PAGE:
Necessary Anonymity. This can come from having a dead name, mentioned immediately above, or from having a non-writing career that is incompatible with your literary work. For example, an author who writer fetish erotica as second career or hobby while working with children in the day job. This is one of those cases, where no matter how good and responsible the writer is in their day job, there is going to be a certain percentage of parents who would object violently to the idea.

Unpronounceable/Hard to Remember/Too Long for a Book Spine. I think this one is self-explanatory.

Other reasons. There are many other reasons why someone might choose to write under a pen name, and I'd love to hear about that in comments, but I think I've covered the bases for business choices. I'd like to note also that I've heard from a couple of editors that they prefer where possible to have writers write under their own names, and are somewhat suspicious of writers who "don't want to put their name to their work." Also, anyone submitting work under a pen name must include their real name with the submission. Names and pen names are authorial tools, use them well. And that's all for now.

So, do you write under a pen name? If so, why? Does the idea of writing under a pen name make you unhappy? Also, why?


Anonymous said...

As the only thing that currently applies for me is option 2, I'll note that I have planned for years to have pen names for different genres, ever since I had an editor tell me that it can be difficult to sell work in different genres with only one name. Think of Danielle Steel writing Hard SF. Or Charlaine Harris writing Cyberpunk. Major cog-dis.

I think there's a little more room for crossover between SF and Fantasy--to a much stronger degree than other genres, we've got a long-established mutual community, and readers are more willing to allow for crossover. Even so, I've got pen names ready for mainstream fiction and poetry, and I have a couple of others on the chance that I end up with option #3.

Anonymous said...

Here are a few more good reasons to go for pen names:

1. Your real name in hard to pronounce or remember. If 95% of your classroom teachers mangled your name while doing roll call, how many people are going to be able to ask for the lastest book by Krystywytz?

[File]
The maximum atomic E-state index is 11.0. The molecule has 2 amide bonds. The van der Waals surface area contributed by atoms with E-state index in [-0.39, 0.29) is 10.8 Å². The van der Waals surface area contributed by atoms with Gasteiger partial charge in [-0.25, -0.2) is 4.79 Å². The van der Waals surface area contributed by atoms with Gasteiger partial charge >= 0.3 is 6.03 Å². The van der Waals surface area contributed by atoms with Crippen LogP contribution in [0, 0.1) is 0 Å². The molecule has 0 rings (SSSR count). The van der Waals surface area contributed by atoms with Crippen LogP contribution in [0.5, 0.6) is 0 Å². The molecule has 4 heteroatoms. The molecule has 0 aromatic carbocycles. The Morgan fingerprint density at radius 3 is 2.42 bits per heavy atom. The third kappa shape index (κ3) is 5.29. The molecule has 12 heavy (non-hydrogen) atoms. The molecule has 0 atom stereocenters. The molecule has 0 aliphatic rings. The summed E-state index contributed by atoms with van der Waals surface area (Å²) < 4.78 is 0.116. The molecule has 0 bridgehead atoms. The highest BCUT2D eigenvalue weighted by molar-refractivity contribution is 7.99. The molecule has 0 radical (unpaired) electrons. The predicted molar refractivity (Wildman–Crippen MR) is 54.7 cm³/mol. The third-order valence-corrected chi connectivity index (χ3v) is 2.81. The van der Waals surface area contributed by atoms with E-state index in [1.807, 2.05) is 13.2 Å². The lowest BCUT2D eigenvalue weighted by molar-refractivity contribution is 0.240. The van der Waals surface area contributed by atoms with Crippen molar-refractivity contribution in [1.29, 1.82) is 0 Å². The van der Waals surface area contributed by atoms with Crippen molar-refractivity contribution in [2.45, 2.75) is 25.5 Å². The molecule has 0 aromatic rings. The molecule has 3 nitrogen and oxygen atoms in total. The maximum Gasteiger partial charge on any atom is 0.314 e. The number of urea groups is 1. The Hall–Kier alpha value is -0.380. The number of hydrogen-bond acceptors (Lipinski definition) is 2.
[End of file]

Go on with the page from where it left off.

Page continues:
2. While I don't believe in choosing a pen name so that your books will be slotted next to a big name writer's books, I WOULD use a pen name if my last name began with v,w, x,y, or z. Very often those end of the alphabet books get the corner-turn, by which I mean the last few books alphabetically in a genre section in a bookstore get stuck onto the end of the next genre section. In a world where people abandon websites that don't load in five seconds, I don't want people having to scour the shelves for my books.

3. Old acquaintances and icky relatives who see your name on a book and assume you are now a millionaire and, boy, do they have an investment opportunity for YOU!

Some pen names are brilliant. I think Robin Hobb is an excellent pen name. I think Tate Hallaway is pretty great as well. Both have a ring to them, fit the kind of fiction the writer is putting out there, and are easy to remember.

As for keeping one's true identity hidden . . .I think that is VERY difficult in these days of author blogs and internet chat-rooms and the expectation of closer writer-reader interaction in order to sell books. How long would James Tiptree Jr. have remained anonymous had she been blogging and frequenting newsgroups and discussion boards rather than writing actual letters? I think a writer today might as well cop to the pen name pretty freely.